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Non-Invasive Breast Cancer - Ductal Carcinoma in Situ (DCIS)

Ductal Carcinoma in Situ, known as DCIS, is the earliest form of breast cancer, and accounts for about 12% of all breast cancers worldwide. In DCIS cases, the cancer cells develop within the milk ducts and remain within these breast ducts (in Situ). Because of its confinement to the breast ducts, it is considered non-invasive, giving minimal probability of becoming invasive.

Symptoms of Ductal Carcinoma in Situ (DCIS)

Most of the times, DCIS doesn’t show any signs or symptoms. It is mostly diagnosed during a routine mammogram or breast screening. However, it can present signs such as:

  1. Lump on the breast
  2. Discharge from the nipple
  3. Thickened area under the breast skin

Diagnosis of Ductal Carcinoma in Situ

During diagnosis, which is done through a mammogram, the affected region appears to be shadowy, or some tiny white dots are seen, which are as a result of calcification (calcium salts in the breast), although not all calcifications are DCIS. In this case, your doctor will order a number of tests and examinations to confirm the presence of breast cancer, and to check how much of it has affected the breast. These tests include:

  1. Further breast examination
  2. MRI or Ultrasound scan
  3. Biopsy (tissue sample is removed from breast for analysis)

Treatment of Ductal Carcinoma in Situ

Treatment for non-invasive breast cancer is recommended, even if there is no way of predicting if it will progress to invasive breast cancer and spread to other areas of the breast and body.

Based on the test results, the doctor will customize the treatment plan. The goal of the treatment is to remove all the cancer cells within the breast ducts to minimize the risk of it becoming invasive and spreading. The first step in treating DCIS is through surgery. But before the surgery, the doctor has to consider:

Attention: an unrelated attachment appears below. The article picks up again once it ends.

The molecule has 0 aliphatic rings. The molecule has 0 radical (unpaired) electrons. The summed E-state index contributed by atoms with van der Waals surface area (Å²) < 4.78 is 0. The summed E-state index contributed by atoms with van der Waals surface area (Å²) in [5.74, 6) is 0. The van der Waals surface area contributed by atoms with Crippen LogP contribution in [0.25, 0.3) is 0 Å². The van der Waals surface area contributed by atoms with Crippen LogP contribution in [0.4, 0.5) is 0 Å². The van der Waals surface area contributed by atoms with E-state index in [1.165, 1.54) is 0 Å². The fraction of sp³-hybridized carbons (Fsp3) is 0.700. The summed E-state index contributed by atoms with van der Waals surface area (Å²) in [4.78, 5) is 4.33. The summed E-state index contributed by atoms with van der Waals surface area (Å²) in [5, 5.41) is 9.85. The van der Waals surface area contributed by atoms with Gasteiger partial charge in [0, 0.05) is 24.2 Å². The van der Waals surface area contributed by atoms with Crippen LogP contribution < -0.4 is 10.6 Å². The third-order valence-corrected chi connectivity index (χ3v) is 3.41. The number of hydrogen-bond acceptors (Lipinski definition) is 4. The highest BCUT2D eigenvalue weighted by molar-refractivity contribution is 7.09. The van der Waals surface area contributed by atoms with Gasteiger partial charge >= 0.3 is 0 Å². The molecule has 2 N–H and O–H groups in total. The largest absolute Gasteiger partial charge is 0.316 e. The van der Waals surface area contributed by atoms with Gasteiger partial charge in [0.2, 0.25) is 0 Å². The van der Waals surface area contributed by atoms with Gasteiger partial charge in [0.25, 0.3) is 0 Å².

• The aggressiveness of the cancer
  • Tumor size and location
  • History of breast cancer in the family
  • Gene mutation test results

There are two types of surgery when it comes to treating DCIS. These are:

Breast-conserving surgery (BCS)

Also known as a lumpectomy, the surgeon removes the cancer cells, as well as a minimal amount of healthy breast tissue surrounding the tumor. After the lumpectomy, radiation therapy is recommended to reduce the chances of the cancer returning.


This is the surgical removal of the entire breast, and it would be recommended if:

  1. The area of the DCIS is large
  2. The DCIS is in multiple areas of the breast
  3. There is a gene mutation which increases the likelihood of breast cancer
  4. There’s a history of breast cancer in the family
  5. The patient cannot stand radiation

If one undergoes a mastectomy, radiation therapy may not be required, and depending on each case, the patient might undergo a breast reconstruction surgery immediately after, or at a later date.

Additional Treatments for DCIS

After the lumpectomy or mastectomy, you may need additional treatments, known as adjuvant treatments. These include:

  • Radiation therapy: As mentioned, if you go through a lumpectomy, you may need radiation therapy to destroy any cancer cells and reduce the chances of it recurring. This is done on an outpatient basis for a duration of 4 to 6 weeks.
  • Hormone therapy: This is considered if the DCIS tests positive for hormone receptors. This reduces the chance of the cancer returning or developing invasive breast cancer.

Recovery After DCIS Treatment

After the breast cancer treatment, your doctor will keep a close watch on you. This is because there is a very minimal risk of the DCIS recurring, or progressing to invasive breast cancer. Follow-up appointments are required every few months where the doctor will do tests for signs of recurrence. A mammogram and screening might be required every 6 to 12 months (usually after a lumpectomy).

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